Buying your way through school

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By Jeff Lagerquist

Students who want to sleep through early morning lectures can now pay someone to sit in class for them.

Waterloo upstarts and provide an online market place where students can buy and sell the notes they take in class.

“The point of university is to learn the content, not attend every class,” said Khaled Hashem, head of marketing and advertisement for Notewagon. com at U of T and Ryerson. “Instead of relying on a few friends you can choose from several sets of notes on our website,” he said.

Hashem and a small group of students started work on the site six-months-ago. Originating in the U.S., this innovative trend in student networking raises questions about intellectual property and academic integrity along with the potential benefits for students with busy schedules.

“We saw the trend in the States and realized it wasn’t very big in Canada,” said Vance Lee, one of the co-founders at, which emerged from Waterloo University shortly after with similar ambitions.

Both websites let students select notes from a semester’s worth of courses, but the content available depends on what has been uploaded by users. Shoppers get to preview a limited portion, and if they like what they see they can purchase the notes. Students who upload their notes get paid for each download.

“There is a huge opportunity for students to make money,” said Hashem. First year biomedical engineering student Faiza Kabir had never heard of online note markets, but would consider making a purchase. “We don’t always have time to take perfect notes. We’re under a lot of stress,” she said.

But Ryerson’s professors say if students want good notes they should simply come to class. “I think this kind of business is obviously catering to those who want to miss a lot of classes and don’t really want to be bothered to do the work. That’s an alarming development because it feeds into an element of passiveness about student learning that we see increasing in classroom,” said English professor Sophie Thomas.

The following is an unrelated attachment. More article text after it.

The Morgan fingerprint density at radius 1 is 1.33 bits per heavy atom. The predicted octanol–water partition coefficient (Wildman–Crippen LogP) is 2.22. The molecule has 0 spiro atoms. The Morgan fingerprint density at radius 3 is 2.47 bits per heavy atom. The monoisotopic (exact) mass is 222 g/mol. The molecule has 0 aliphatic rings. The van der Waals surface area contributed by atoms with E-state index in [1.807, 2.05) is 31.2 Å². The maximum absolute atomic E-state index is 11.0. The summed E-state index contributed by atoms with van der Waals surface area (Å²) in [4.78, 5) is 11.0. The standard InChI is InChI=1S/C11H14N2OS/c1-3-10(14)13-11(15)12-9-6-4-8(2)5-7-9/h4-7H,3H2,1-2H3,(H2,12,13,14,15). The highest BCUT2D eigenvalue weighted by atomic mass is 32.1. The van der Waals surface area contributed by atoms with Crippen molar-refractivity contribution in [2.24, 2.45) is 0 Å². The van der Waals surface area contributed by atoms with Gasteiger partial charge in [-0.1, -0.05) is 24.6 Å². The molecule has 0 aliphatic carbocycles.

Catherine Ellis, a professor and member of the Academic Integrity Council Committee raises the greater issue of who owns the notes students take in the classroom.

“The notes themselves are based on lectures, and the lecture material is the intellectual property of the professor. The professor is providing the lecture only for the purpose of communicating the information to the students who are present in the room. They have not authorized any use of those notes for purposes outside the course, including the making any kind of profit,” said Ellis.

Ryerson’s Student Code of Academic Conduct makes no mention of note sharing at the individual or organizational level. While sharing material that is “submitted for assessment,” like essays and exams is a clear breach, classroom notes are not specifically referred to.

“It’s perfectly legal. In the states there are huge companies that are doing the same thing,” said Hashem. and Studymonkey. ca are moderated to prevent the distribution of copyrighted material and content that can be resubmitted for marks. Both companies insist they have been well received at every campus they visit, and even encouraged by most professors.

“People who used to take only half decent notes are now bringing their lap tops and producing typed, full colour content so they can compete for buyers on our website,” said Hashem.

Photo by: Isabel Quinn

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